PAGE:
> Does anyone see any concerns when it comes to security of the proposed
> change?

Yes.  This proposal is less secure.

It is incompatible in theory with existing implementations of the
specification.  The incompatibility is also a potentially a security
problem because it may cause users to believe a key is worthless when
it is not or to lose funds when they are unable to spend them.

It is also an untimely proposal and would be inconsiderate other parties
who have done the work to produce correct and compatible implementations.

> In case I_L >= n assign I_L := I_L mod n.

This will make the selection of private keys uneven.

The unevenness is small and it is unlikely to very matter much but it
is objectively less secure.  Future advances in cryptography may make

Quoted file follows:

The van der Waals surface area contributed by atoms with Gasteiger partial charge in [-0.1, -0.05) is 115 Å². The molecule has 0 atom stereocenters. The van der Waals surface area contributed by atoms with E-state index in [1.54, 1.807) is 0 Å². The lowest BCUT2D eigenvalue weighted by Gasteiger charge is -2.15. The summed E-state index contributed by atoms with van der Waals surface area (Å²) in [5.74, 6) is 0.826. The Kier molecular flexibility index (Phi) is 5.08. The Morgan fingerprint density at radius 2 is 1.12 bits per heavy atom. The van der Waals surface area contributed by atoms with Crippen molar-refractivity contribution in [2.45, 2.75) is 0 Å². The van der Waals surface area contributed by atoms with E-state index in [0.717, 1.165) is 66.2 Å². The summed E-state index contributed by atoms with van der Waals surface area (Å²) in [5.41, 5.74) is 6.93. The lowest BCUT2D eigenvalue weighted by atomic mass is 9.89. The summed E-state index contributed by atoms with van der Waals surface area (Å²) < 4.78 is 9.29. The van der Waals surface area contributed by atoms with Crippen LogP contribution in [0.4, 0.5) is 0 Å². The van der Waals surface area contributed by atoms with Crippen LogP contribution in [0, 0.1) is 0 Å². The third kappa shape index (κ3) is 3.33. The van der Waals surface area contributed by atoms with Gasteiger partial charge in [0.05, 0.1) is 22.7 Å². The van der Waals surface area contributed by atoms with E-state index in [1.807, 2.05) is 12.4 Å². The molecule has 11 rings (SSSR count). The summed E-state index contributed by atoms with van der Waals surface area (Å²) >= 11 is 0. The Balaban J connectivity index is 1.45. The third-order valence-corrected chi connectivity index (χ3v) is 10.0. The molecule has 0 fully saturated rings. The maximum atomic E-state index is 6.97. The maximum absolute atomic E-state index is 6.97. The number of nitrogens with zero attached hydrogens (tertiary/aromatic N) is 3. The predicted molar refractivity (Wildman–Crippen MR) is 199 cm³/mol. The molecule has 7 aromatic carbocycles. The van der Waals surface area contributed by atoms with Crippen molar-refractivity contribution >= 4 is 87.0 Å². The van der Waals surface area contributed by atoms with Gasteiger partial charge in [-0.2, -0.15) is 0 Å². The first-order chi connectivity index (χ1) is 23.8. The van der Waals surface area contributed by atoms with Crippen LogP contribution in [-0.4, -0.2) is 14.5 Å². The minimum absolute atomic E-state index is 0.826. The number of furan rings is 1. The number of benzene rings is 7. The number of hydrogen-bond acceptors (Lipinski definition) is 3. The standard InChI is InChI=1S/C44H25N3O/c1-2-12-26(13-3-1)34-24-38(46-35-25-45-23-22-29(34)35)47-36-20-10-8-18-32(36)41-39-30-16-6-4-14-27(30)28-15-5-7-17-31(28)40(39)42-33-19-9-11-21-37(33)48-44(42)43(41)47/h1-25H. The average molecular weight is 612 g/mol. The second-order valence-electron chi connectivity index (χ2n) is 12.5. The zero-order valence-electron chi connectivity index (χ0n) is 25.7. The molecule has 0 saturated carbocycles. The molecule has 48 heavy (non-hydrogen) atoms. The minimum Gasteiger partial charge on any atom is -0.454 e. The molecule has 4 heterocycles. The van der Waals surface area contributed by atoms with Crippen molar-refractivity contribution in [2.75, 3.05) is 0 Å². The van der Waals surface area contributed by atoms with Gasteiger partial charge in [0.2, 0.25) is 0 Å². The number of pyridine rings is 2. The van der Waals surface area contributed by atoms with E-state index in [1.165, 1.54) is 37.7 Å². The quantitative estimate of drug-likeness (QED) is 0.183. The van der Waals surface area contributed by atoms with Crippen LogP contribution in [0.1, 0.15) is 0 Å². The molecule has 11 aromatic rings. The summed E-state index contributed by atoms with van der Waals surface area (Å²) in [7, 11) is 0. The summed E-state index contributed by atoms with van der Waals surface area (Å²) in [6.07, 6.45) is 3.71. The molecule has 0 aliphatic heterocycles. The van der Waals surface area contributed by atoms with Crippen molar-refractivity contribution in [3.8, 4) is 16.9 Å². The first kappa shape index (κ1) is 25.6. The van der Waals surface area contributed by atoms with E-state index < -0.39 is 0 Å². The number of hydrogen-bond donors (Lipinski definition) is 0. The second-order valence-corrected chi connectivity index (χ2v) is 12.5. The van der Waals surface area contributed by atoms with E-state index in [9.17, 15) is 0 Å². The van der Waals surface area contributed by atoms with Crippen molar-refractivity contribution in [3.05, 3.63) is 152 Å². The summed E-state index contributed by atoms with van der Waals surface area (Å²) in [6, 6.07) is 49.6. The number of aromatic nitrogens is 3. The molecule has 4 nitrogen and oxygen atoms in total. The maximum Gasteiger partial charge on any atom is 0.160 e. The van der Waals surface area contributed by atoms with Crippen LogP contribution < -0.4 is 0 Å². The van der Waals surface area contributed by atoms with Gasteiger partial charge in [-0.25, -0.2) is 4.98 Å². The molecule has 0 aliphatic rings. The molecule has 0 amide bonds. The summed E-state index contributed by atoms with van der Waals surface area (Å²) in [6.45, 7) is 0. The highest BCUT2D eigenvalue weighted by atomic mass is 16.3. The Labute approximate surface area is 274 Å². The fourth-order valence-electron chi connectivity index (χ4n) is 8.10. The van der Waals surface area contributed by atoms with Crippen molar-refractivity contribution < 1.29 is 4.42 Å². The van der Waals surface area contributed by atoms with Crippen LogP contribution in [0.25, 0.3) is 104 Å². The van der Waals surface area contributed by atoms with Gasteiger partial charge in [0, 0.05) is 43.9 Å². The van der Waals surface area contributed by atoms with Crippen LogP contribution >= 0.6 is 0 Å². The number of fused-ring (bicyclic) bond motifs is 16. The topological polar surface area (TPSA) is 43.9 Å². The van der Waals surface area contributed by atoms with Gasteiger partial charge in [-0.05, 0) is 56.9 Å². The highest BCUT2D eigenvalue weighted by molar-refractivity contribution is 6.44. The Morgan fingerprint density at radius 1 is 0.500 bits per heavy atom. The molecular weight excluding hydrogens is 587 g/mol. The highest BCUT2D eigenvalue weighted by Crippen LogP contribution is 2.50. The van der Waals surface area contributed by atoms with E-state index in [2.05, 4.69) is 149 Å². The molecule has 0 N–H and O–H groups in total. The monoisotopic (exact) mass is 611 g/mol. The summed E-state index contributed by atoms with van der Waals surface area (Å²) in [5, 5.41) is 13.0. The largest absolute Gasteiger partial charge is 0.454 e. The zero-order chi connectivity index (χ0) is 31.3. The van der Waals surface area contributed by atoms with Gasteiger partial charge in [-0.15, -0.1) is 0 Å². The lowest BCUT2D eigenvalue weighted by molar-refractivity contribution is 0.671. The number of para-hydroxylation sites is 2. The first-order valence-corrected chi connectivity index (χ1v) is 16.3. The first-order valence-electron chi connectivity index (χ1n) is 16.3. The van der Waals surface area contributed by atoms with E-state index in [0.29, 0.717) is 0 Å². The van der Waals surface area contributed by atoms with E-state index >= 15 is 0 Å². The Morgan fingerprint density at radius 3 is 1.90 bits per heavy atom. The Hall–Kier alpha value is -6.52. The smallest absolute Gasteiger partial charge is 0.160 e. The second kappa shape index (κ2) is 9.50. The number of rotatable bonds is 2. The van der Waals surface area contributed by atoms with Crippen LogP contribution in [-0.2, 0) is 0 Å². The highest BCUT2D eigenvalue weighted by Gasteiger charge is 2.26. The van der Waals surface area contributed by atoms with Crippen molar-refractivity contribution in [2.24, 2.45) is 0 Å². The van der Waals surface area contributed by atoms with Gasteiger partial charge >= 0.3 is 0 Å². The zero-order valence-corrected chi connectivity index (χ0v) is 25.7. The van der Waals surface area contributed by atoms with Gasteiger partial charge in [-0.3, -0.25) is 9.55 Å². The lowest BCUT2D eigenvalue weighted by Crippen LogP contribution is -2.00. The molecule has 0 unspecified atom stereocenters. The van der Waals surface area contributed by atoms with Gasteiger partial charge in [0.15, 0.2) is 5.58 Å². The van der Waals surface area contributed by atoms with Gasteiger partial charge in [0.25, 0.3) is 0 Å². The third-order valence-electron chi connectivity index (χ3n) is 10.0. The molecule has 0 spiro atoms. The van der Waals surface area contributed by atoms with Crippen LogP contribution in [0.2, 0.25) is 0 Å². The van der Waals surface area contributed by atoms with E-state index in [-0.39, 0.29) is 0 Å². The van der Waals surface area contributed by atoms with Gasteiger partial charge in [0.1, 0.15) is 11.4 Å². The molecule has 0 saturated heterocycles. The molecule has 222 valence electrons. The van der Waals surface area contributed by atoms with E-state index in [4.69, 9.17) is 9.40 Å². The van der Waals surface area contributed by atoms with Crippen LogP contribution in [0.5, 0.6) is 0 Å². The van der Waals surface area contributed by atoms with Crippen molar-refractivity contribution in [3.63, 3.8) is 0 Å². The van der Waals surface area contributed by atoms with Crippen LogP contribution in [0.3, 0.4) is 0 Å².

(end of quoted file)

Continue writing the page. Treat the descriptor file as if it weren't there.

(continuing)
the distinction more important.  The change would eliminate any hope of
the specification ever having provable security equal to random keys.

The bignum modulo operation also requires complex additional logic and is
just as likely to remain untested in implementations, though unit-testing
can test these cases by replacing the hash function.

Because of layering no suitable modulo may be available and an incorrect
implementation could create a devastating weakness, like reflecting a
large class of keys to a small number of values.  A similar error would
be unlikely for an incorrect implementation of skipping and someone who
managed to still fail would likely have failed either way.

> most of the implementations don't do the checking at all, because tjen
> it's rather hard at application level to implement skipping logic. OTOH

There are many corner cases which must be handled in cryptographic

You must handle the point at infinity cases, you must handle the signature
having a value of zero (or you leak the private key), in the point
arithemetics you must handle the special case of adding colinear points.

If someone is unprepared to deal with these and many other complications
they may want to leave writing this kind of software for other people.